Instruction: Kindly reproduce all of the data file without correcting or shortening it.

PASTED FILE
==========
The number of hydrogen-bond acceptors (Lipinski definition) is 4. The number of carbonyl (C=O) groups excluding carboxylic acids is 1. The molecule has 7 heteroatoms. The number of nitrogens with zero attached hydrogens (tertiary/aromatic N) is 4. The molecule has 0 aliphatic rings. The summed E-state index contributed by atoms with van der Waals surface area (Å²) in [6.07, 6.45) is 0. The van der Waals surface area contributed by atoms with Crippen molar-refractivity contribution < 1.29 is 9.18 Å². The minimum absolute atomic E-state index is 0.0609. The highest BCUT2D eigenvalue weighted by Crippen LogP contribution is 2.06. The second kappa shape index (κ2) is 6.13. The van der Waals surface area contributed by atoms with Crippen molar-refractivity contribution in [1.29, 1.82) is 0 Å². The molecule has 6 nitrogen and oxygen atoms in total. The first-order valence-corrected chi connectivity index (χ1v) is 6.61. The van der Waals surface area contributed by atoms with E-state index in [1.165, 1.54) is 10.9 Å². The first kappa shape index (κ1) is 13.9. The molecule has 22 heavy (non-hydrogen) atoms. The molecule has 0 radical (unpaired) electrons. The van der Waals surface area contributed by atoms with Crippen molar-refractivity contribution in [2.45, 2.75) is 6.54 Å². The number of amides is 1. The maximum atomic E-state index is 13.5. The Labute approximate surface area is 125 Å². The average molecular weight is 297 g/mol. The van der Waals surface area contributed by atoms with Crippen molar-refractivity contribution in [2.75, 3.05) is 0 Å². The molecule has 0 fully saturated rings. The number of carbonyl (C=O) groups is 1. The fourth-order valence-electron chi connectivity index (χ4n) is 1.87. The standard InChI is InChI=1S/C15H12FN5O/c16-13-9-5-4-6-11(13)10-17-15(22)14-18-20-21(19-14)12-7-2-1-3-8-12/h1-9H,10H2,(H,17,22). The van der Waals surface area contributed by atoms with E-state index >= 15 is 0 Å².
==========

The number of hydrogen-bond acceptors (Lipinski definition) is 4. The number of carbonyl (C=O) groups excluding carboxylic acids is 1. The molecule has 7 heteroatoms. The number of nitrogens with zero attached hydrogens (tertiary/aromatic N) is 4. The molecule has 0 aliphatic rings. The summed E-state index contributed by atoms with van der Waals surface area (Å²) in [6.07, 6.45) is 0. The van der Waals surface area contributed by atoms with Crippen molar-refractivity contribution < 1.29 is 9.18 Å². The minimum absolute atomic E-state index is 0.0609. The highest BCUT2D eigenvalue weighted by Crippen LogP contribution is 2.06. The second kappa shape index (κ2) is 6.13. The van der Waals surface area contributed by atoms with Crippen molar-refractivity contribution in [1.29, 1.82) is 0 Å². The molecule has 6 nitrogen and oxygen atoms in total. The first-order valence-corrected chi connectivity index (χ1v) is 6.61. The van der Waals surface area contributed by atoms with E-state index in [1.165, 1.54) is 10.9 Å². The first kappa shape index (κ1) is 13.9. The molecule has 22 heavy (non-hydrogen) atoms. The molecule has 0 radical (unpaired) electrons. The van der Waals surface area contributed by atoms with Crippen molar-refractivity contribution in [2.45, 2.75) is 6.54 Å². The number of amides is 1. The maximum atomic E-state index is 13.5. The Labute approximate surface area is 125 Å². The average molecular weight is 297 g/mol. The van der Waals surface area contributed by atoms with Crippen molar-refractivity contribution in [2.75, 3.05) is 0 Å². The molecule has 0 fully saturated rings. The number of carbonyl (C=O) groups is 1. The fourth-order valence-electron chi connectivity index (χ4n) is 1.87. The standard InChI is InChI=1S/C15H12FN5O/c16-13-9-5-4-6-11(13)10-17-15(22)14-18-20-21(19-14)12-7-2-1-3-8-12/h1-9H,10H2,(H,17,22). The van der Waals surface area contributed by atoms with E-state index >= 15 is 0 Å².